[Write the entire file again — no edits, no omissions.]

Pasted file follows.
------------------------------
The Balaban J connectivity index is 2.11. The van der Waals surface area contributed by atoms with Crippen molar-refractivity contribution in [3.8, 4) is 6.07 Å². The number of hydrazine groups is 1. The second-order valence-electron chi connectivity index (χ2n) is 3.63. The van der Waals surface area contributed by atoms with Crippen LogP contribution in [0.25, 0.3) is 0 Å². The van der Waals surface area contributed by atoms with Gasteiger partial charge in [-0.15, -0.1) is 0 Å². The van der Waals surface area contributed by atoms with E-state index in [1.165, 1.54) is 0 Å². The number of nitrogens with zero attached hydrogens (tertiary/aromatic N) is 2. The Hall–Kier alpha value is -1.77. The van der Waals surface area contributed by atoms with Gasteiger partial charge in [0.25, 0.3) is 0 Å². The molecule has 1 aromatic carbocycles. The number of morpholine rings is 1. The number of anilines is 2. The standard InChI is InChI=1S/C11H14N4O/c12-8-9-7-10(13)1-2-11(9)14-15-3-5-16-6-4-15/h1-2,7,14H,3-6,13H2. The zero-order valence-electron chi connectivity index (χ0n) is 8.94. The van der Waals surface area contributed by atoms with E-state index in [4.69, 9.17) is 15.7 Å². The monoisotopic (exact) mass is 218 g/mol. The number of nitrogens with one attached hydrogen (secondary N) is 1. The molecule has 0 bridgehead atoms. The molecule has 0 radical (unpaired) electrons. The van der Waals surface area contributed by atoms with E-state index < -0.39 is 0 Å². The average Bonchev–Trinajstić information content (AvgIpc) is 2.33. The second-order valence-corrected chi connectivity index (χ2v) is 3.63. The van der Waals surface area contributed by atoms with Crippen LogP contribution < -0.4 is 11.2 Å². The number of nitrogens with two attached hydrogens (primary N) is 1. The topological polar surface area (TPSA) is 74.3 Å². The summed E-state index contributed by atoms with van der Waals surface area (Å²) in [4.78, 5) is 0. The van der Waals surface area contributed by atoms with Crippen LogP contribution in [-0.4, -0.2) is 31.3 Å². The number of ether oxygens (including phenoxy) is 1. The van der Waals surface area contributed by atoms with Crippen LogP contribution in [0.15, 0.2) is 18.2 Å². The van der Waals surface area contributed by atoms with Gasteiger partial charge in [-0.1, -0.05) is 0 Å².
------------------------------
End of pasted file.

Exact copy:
The Balaban J connectivity index is 2.11. The van der Waals surface area contributed by atoms with Crippen molar-refractivity contribution in [3.8, 4) is 6.07 Å². The number of hydrazine groups is 1. The second-order valence-electron chi connectivity index (χ2n) is 3.63. The van der Waals surface area contributed by atoms with Crippen LogP contribution in [0.25, 0.3) is 0 Å². The van der Waals surface area contributed by atoms with Gasteiger partial charge in [-0.15, -0.1) is 0 Å². The van der Waals surface area contributed by atoms with E-state index in [1.165, 1.54) is 0 Å². The number of nitrogens with zero attached hydrogens (tertiary/aromatic N) is 2. The Hall–Kier alpha value is -1.77. The van der Waals surface area contributed by atoms with Gasteiger partial charge in [0.25, 0.3) is 0 Å². The molecule has 1 aromatic carbocycles. The number of morpholine rings is 1. The number of anilines is 2. The standard InChI is InChI=1S/C11H14N4O/c12-8-9-7-10(13)1-2-11(9)14-15-3-5-16-6-4-15/h1-2,7,14H,3-6,13H2. The zero-order valence-electron chi connectivity index (χ0n) is 8.94. The van der Waals surface area contributed by atoms with E-state index in [4.69, 9.17) is 15.7 Å². The monoisotopic (exact) mass is 218 g/mol. The number of nitrogens with one attached hydrogen (secondary N) is 1. The molecule has 0 bridgehead atoms. The molecule has 0 radical (unpaired) electrons. The van der Waals surface area contributed by atoms with E-state index < -0.39 is 0 Å². The average Bonchev–Trinajstić information content (AvgIpc) is 2.33. The second-order valence-corrected chi connectivity index (χ2v) is 3.63. The van der Waals surface area contributed by atoms with Crippen LogP contribution < -0.4 is 11.2 Å². The number of nitrogens with two attached hydrogens (primary N) is 1. The topological polar surface area (TPSA) is 74.3 Å². The summed E-state index contributed by atoms with van der Waals surface area (Å²) in [4.78, 5) is 0. The van der Waals surface area contributed by atoms with Crippen LogP contribution in [-0.4, -0.2) is 31.3 Å². The number of ether oxygens (including phenoxy) is 1. The van der Waals surface area contributed by atoms with Crippen LogP contribution in [0.15, 0.2) is 18.2 Å². The van der Waals surface area contributed by atoms with Gasteiger partial charge in [-0.1, -0.05) is 0 Å².